In 2014, the Washington Post inadvertently published an article which included a high resolution photo of all seven Travel Sentry TSA master keys. The photo has since been removed from the article, but not before someone was able to digitally recreate the keys, and then share the files. Less than a year later, 3D printed copies emerged, making all Travel Sentry locks essentially useless against theft. A hacker named Xylit0l used the high-quality public images and more data to make 3D printable copies of the Travel Sentry master keys. DarkSim905, Johnny Xmas and another hacker later added to the project with some fixes.

The Safe Skies key was more difficult to reproduce, with zero images of it being publicly available. However, because they only make one master key, all their locks contained the data needed.
http://3dprintingindustry.com/news/last ... ked-90268/



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Re: Hacking & Cracking

#64

Post by RTH10260 » Wed Dec 28, 2016 12:53 pm

and in reference to above (the key hacking):
TSA Doesn’t Care That Its Luggage Locks Have Been Hacked

Jenna McLaughlin September 17 2015, 6:51 p.m.

In a spectacular failure of a “back door” designed to give law enforcement exclusive access to private places, hackers have made the “master keys” for Transportation Security Administration-recognized luggage locks available to anyone with a 3D printer.

The TSA-recognized luggage locks were a much-vaunted solution to a post-9/11 conundrum: how to let people lock their luggage, on the one hand, but let the TSA inspect it without resorting to bolt cutters, on the other.

When the locks were first introduced in 2003, TSA official Ken Lauterstein described them as part of the agency’s efforts to develop “practical solutions that contribute toward our goal of providing world-class security and world-class customer service.”

Now that they’ve been hacked, however, TSA says it doesn’t really care one way or another.

“The reported ability to create keys for TSA-approved suitcase locks from a digital image does not create a threat to aviation security,” wrote TSA spokesperson Mike England in an email to The Intercept.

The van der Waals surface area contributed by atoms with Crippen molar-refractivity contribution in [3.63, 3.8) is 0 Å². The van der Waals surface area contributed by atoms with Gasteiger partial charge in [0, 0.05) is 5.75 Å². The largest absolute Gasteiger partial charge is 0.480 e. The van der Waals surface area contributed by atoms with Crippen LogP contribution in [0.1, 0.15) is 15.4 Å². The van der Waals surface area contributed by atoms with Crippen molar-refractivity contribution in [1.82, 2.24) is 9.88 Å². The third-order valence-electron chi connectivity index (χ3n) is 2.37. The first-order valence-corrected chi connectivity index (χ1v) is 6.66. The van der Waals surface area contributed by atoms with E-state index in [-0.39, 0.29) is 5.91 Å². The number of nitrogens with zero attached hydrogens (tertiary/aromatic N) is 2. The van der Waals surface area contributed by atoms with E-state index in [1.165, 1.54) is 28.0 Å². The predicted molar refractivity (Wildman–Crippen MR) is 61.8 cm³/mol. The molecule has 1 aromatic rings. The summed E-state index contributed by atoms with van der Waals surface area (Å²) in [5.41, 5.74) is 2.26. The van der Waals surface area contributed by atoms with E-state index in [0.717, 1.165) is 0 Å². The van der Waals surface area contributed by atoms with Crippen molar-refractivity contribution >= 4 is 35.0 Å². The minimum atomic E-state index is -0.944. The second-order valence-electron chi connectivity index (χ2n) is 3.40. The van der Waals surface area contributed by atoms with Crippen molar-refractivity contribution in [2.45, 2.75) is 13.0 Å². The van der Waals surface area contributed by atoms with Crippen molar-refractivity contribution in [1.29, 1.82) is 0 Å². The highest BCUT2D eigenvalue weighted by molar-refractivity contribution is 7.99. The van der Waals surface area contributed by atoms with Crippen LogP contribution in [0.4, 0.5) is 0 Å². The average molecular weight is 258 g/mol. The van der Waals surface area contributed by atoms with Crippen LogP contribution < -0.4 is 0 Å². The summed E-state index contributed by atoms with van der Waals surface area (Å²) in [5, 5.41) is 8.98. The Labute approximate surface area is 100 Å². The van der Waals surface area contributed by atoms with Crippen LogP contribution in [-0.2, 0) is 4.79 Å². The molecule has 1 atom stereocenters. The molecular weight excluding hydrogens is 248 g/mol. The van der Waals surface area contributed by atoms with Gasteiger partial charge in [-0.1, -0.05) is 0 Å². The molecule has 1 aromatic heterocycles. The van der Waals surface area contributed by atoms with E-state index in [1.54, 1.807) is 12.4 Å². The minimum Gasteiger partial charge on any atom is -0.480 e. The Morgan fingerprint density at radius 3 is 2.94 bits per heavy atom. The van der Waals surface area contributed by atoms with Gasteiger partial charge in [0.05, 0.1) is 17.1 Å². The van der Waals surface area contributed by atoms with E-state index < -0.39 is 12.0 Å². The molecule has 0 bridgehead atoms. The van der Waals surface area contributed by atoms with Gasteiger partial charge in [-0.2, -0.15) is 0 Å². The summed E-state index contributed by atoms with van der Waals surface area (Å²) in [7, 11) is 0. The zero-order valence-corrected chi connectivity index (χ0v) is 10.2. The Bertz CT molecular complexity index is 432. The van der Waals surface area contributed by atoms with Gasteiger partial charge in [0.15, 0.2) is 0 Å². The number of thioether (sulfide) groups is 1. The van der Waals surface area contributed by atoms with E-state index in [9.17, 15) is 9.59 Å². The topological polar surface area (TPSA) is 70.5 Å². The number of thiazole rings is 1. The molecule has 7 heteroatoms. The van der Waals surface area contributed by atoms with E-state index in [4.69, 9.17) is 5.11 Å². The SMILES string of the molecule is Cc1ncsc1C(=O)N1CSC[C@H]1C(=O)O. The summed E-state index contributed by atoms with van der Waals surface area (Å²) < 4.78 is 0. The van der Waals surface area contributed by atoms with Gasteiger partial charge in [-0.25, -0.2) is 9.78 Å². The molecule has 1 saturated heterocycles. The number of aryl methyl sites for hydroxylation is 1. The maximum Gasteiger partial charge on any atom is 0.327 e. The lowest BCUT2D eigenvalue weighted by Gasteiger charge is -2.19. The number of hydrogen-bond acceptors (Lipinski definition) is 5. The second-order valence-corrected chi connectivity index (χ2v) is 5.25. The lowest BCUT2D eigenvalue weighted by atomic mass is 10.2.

“These consumer products are ‘peace of mind’ devices, not part of TSA’s aviation security regime,” England wrote.

“Carried and checked bags are subject to the TSA’s electronic screening and manual inspection. In addition, the reported availability of keys to unauthorized persons causes no loss of physical security to bags while they are under TSA control. In fact, the vast majority of bags are not locked when checked in prior to flight.”

In other words: not our problem.
https://theintercept.com/2015/09/17/tsa ... ks-hacked/



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Re: Hacking & Cracking

#65

Post by vic » Thu Dec 29, 2016 3:43 am

Like the TSA said, their definition of security is to be able to quickly and easily examine the contents of the luggage.

I suspect most luggage locks are useless whether they can be opened by the TSA or not. It's not hard to open a suitcase if you're willing to do obvious damage. Or just steal the thing.

And in some cases they can be laughingly useless.

I had a Samsonite attache case back in the late 60's. I had forgotten the key once, and tried to pick the lock, and was able to open it with a paper clip. But I didn't have to use any lock-picking techniques, I just had to stick a plain (not bent or modified at all) paper clip into the key hole. I ended up putting a paper clip on my key chain and getting rid of the Samsonite key. The paper clip was smaller and lighter, and actually easier to use, since it didn't have to be precisely aligned with the key hole.

If you go for example to ebay vintage samsonite keys you'll see they all appear to be cut the same. But even that is misleading. The lock didn't operate off the "teeth", it was the flat side opposite which unlocked it.



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Re: Hacking & Cracking

#66

Post by Flatpointhigh » Thu Dec 29, 2016 4:10 pm

Joint Analysis Report:



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Re: Hacking & Cracking

#67

Post by RTH10260 » Wed Mar 15, 2017 1:58 pm

Russian Spies Charged in Massive Yahoo Email Hack
by KEN DILANIAN

The Justice Department announced charges Wednesday against two Russian spies and two hackers behind the 2014 theft of data connected to half a billion Yahoo accounts, which officials called one of the largest known data breaches in American history.

The four men together face 47 criminal charges, including conspiracy, computer fraud, economic espionage, theft of trade secrets and aggravated identity theft, the Justice Department said in a news release.

One of them, Karim Baratov, 22, a Canadian and Kazakh national and a resident of Canada, was arrested in Canada on Tuesday, said Mary McCord, acting assistant attorney general for national security.

Also charged were two agents of Russia's Federal Security Service, known as the FSB. They are Dmitry Aleksandrovich Dokuchaev, 33, a Russian national and resident, and Igor Anatolyevich Sushchin, 43, a Russian national and resident.

The other defendant, Alexsey Alexseyevich Belan, 29, a Russian national and resident, was already among the FBI's most wanted cyber criminals, McCord said.
http://www.nbcnews.com/tech/tech-news/r ... ck-n733716



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Re: Hacking & Cracking

#68

Post by Addie » Fri Dec 22, 2017 10:09 am

Associated Press
Russian hackers targeted more than 200 journalists globally ...